Several weapons and face coverings were seized in the operation, as pictured above.

Through thorough fingerprint checks conducted in collaboration with the National Registration Department, the police were able to confirm the identities of Thavaselvan and Mahendran. Both individuals were identified as members of the 08 Rawang triad, known for their involvement in various criminal activities, particularly robberies. Thavaselvan, in particular, had an extensive criminal record comprising 23 cases related to robbery.

He had previously been detained under the Emergency Ordinance 1969 in 2006 and the Prevention of Crime Act (POCA) in 2014, serving time at the Simpang Renggam prison in Johor. Additionally, he was also wanted by the Kuala Selangor District Police in connection with a robbery case. Mahendran, likewise, was identified as a member of the 08 Rawang triad and had been implicated in a robbery case in Sentul.

Meanwhile, Vijayaratnam had been involved in a robbery case in Sentul in 2016, further highlighting the gang’s criminal background and affiliation with criminal activities.

source: Malaysia World News

This operation was not an isolated incident. In a report from 2018, the City police were on the hunt for 22 individuals believed to be members of Gang 08, who had been actively involved in organised crimes over the past three years. Following a successful operation named Op Capital KL 2018, where 19 gang members were apprehended, including a father and son, as well as two siblings, the remaining suspects fled the city to evade arrest. The City police chief, Datuk Seri Mazlan Lazim, emphasised that these individuals were involved in a range of criminal activities, such as murder, robbery, extortion, intimidation, violence, and illegal possession of firearms.

Moreover, in a subsequent development in 2022, a total of 28 men faced charges in the sessions court for their affiliation with an organised crime group known as “Gang 08 GST.” The accused individuals, including names such as P Thanasegaran, K Saravanak Kumar, and S Selvamogan, were charged with membership in the group, which operated between January 2019 and June 23, 2019, at the Tin Mine in Kalumpang, Hulu Selangor. The charge, falling under Section 130V(1) of the Penal Code, carries a maximum penalty of 20 years’ imprisonment upon conviction.

Given the gravity of the charges and the nature of their crimes, none of the accused were granted bail and were subsequently remanded at the Sungai Buloh Prison. The charges were brought forth under the purview of the Security Offences (Special Measures) Act 2012, which falls within the jurisdiction of the High Court.

Crimes in the Digital Age

source: Head Topics

Apart from that, in June 2018, five members of the gang were apprehended following their involvement in a disturbing incident that gained widespread attention due to a viral message and video circulating online. The footage depicted the brutal assault of an individual, identified in media as a “football fan,” who was subjected to a vicious attack and subsequently run over by a motorcycle in Rawang.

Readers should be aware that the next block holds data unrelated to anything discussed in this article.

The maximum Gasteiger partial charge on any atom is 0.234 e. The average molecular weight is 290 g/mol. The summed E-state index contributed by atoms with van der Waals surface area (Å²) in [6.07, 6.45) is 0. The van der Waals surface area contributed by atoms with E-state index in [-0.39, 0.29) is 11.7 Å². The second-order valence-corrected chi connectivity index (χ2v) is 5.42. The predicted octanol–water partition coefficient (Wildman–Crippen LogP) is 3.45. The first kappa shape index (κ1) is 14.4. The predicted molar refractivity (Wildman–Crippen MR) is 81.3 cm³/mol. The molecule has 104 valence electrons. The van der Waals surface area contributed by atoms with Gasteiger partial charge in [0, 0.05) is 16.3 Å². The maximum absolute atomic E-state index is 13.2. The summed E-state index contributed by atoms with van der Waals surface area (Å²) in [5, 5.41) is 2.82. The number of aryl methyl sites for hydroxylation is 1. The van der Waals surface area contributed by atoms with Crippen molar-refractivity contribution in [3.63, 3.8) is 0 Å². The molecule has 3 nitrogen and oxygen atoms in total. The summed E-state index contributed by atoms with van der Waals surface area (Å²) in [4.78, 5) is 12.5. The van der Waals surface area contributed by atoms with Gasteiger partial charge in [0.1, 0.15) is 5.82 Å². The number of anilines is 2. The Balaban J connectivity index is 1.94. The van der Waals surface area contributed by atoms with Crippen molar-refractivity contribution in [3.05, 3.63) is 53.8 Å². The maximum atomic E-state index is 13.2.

Another recent viral instance came in the form of footage recorded and uploaded onto Youtube of a vicious physical fight that broke out in February 2021, between members of Gang 08 and Gang 36, another widespread notorious group operating in Peninsular Malaysia, predominantly consists of Indian members and receives financial support from Chinese businessmen involved in real estate and other industries. The name “Gang 36” carries a significant association with the Chinese Triads, particularly Triad 6, indicating its lineage as an offshoot of the established Chinese triad known as Hung Meng Hooi.

The incident occurred in Cheras, and is believed to have been part of an ongoing drug turf war between the two groups.

The video recordings that surfaced provided a disturbing visual account of a clash between two groups, resulting in severe injuries inflicted upon several members involved. The altercation escalated to the extent that cars, believed to be belonging to the suspects, were also subjected to damage during the incident. In response to the gravity of the situation, ten individuals were apprehended and taken into custody.

source: Facebook

Despite this, multiple forms of footage of a similar nature remain on the public domain. Another “famous” example would be a clip taken at a “Gang 36 birthday party”, in which one member seamlessly slices a cake, adorned with what is believed to be the gang’s logo and signature colours, using a machete.

A Ruthless Empire

source: FMT

As of today, the list of wanted criminals linked to Gang 08 remains extensive, while police continue to carry detailed lists of suspects, accurate down to their IC numbers, in their possession.

It is known that the activities of Gang 08 were not limited to a specific region. They operated in different parts of Malaysia, with a particular stronghold in the Klang Valley area, including Kuala Lumpur and its surrounding districts. Their influence extended to other states as well, with reports of their involvement in criminal activities in Penang, Johor, and Perak.